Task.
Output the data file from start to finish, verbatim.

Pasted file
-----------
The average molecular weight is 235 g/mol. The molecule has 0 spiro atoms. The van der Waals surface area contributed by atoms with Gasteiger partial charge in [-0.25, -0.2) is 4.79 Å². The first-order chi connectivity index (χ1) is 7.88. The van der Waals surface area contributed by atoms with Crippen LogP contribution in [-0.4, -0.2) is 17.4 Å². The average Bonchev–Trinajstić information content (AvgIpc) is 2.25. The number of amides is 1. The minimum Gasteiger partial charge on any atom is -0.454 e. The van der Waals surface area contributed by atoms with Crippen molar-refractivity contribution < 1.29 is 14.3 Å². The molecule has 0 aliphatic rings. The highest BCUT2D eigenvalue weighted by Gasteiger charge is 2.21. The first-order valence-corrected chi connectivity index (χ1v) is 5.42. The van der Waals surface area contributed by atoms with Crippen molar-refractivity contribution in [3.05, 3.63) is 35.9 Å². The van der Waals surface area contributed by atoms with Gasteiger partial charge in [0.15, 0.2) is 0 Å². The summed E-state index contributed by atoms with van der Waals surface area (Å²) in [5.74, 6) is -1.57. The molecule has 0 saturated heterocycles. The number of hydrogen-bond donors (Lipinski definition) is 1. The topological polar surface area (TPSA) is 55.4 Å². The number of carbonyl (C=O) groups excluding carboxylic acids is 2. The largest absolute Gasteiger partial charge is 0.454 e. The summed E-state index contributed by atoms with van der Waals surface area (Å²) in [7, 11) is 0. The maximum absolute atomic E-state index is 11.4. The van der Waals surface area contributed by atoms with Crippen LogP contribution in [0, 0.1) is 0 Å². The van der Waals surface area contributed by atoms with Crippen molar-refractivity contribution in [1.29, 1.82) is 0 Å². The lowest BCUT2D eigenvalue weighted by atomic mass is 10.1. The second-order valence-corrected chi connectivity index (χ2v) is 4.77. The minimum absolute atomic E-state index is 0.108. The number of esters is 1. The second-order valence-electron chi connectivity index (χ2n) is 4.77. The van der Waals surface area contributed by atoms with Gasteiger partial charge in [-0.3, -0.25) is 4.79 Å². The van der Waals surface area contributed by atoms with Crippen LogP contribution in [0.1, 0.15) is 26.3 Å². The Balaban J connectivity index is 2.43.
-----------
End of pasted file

The average molecular weight is 235 g/mol. The molecule has 0 spiro atoms. The van der Waals surface area contributed by atoms with Gasteiger partial charge in [-0.25, -0.2) is 4.79 Å². The first-order chi connectivity index (χ1) is 7.88. The van der Waals surface area contributed by atoms with Crippen LogP contribution in [-0.4, -0.2) is 17.4 Å². The average Bonchev–Trinajstić information content (AvgIpc) is 2.25. The number of amides is 1. The minimum Gasteiger partial charge on any atom is -0.454 e. The van der Waals surface area contributed by atoms with Crippen molar-refractivity contribution < 1.29 is 14.3 Å². The molecule has 0 aliphatic rings. The highest BCUT2D eigenvalue weighted by Gasteiger charge is 2.21. The first-order valence-corrected chi connectivity index (χ1v) is 5.42. The van der Waals surface area contributed by atoms with Crippen molar-refractivity contribution in [3.05, 3.63) is 35.9 Å². The van der Waals surface area contributed by atoms with Gasteiger partial charge in [0.15, 0.2) is 0 Å². The summed E-state index contributed by atoms with van der Waals surface area (Å²) in [5.74, 6) is -1.57. The molecule has 0 saturated heterocycles. The number of hydrogen-bond donors (Lipinski definition) is 1. The topological polar surface area (TPSA) is 55.4 Å². The number of carbonyl (C=O) groups excluding carboxylic acids is 2. The largest absolute Gasteiger partial charge is 0.454 e. The summed E-state index contributed by atoms with van der Waals surface area (Å²) in [7, 11) is 0. The maximum absolute atomic E-state index is 11.4. The van der Waals surface area contributed by atoms with Crippen LogP contribution in [0, 0.1) is 0 Å². The van der Waals surface area contributed by atoms with Crippen molar-refractivity contribution in [1.29, 1.82) is 0 Å². The lowest BCUT2D eigenvalue weighted by atomic mass is 10.1. The second-order valence-corrected chi connectivity index (χ2v) is 4.77. The minimum absolute atomic E-state index is 0.108. The number of esters is 1. The second-order valence-electron chi connectivity index (χ2n) is 4.77. The van der Waals surface area contributed by atoms with Gasteiger partial charge in [-0.3, -0.25) is 4.79 Å². The van der Waals surface area contributed by atoms with Crippen LogP contribution in [0.1, 0.15) is 26.3 Å². The Balaban J connectivity index is 2.43.